Case 6. C. W., aged 3 years, referred by Dr. Sherrill, gave a history of swallowing a coin two days before. The Ray showed its lodgment in the accustomed location. removed easily by the aid of the Jackson Tube.

Case 7.-G. P., aged 6 years, was brought to Harper Hospital with a history of having swallowed a button four days previously. There was complete occlusion of the esophagus, the patient being unable to swallow Auid or solid food. The father of the little patient brought a button similar to the one which the child had swallowed. Before X-Raying the child, we decided to find out if the button would cast enough shad. ow to show. Accordingly an experimental plate was made of the hand of the father with the known button underneath. It was found that the density of the button was not sufficient to cause any shadow which would be diagnostic upon the plate. Accordingly the esophagoscope was at once introduced, the button found in the upper part of the esophagus and removed. In this case, although the button had been lodged for four days, there was no after-inflammatory reaction.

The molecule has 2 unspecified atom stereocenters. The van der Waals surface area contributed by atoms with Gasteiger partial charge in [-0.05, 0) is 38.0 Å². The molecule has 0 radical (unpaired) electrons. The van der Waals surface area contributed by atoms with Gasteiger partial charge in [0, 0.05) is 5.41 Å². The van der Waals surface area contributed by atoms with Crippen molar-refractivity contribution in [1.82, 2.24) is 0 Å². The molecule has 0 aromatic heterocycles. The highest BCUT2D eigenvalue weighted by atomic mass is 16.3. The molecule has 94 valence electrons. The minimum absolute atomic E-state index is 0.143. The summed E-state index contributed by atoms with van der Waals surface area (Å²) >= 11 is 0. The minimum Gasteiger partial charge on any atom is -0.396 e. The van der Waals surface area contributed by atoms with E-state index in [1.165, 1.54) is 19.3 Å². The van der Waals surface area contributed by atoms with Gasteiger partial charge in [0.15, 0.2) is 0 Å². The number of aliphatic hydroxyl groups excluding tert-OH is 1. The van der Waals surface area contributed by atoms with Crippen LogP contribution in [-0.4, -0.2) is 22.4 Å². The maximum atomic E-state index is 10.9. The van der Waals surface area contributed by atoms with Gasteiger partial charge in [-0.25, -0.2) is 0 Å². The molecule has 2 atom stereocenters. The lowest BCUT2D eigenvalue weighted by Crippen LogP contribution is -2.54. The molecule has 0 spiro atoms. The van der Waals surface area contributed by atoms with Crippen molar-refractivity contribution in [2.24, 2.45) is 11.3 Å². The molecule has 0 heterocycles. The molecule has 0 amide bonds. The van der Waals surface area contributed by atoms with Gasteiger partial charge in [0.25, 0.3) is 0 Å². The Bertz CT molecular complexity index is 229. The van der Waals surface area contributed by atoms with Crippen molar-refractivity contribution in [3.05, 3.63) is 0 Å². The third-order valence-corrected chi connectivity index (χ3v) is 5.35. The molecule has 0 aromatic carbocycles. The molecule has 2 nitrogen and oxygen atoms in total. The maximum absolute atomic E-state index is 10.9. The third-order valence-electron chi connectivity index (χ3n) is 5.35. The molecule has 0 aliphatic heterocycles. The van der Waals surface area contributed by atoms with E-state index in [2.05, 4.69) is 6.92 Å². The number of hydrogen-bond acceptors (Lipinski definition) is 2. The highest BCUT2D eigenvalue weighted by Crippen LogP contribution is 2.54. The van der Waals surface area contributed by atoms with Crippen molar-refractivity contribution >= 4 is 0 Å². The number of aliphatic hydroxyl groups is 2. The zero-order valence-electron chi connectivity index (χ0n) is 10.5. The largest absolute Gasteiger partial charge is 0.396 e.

Foreign bodies in the trachea and bronchi are more serious in their effects, and are much more difficult of removal.

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Case 4. C. E., aged 2 years, referred by Dr. Gorenflo, was found by the aid of the Roentgen Ray to have a penny in the esophagus. Under ether anesthesia the esophagoscope was introduced, the coin grasped with the forceps, ana immediately removed. Subsequent clinical history uneventful.

Case 5. E. W., aged 27/2 years, was found to have a penny in the upper esophagus, which had been lodged only a few hours. Owing to the fact that the assistant who held the head at the operation was inexperienced in keeping the

Case 8. F. B., aged 9 months, referred by Dr. Sheets, had a clinical history of putting a piece of eggshell in the mouth, followed by severe choking. The child was able to take milk from the bottle with some difficulty. The breathing was loud and stridulous, resembling the dyspnea of a laryngeal diphtheria. Several plates were made, but owing to the constant crying of the child during the exposure, the plates were unsatisfactory. The Jackson speculum was introduced under chloroform anesthesia, and the pieces of egg shell were found embedded between the vocal cords. After removal, the child was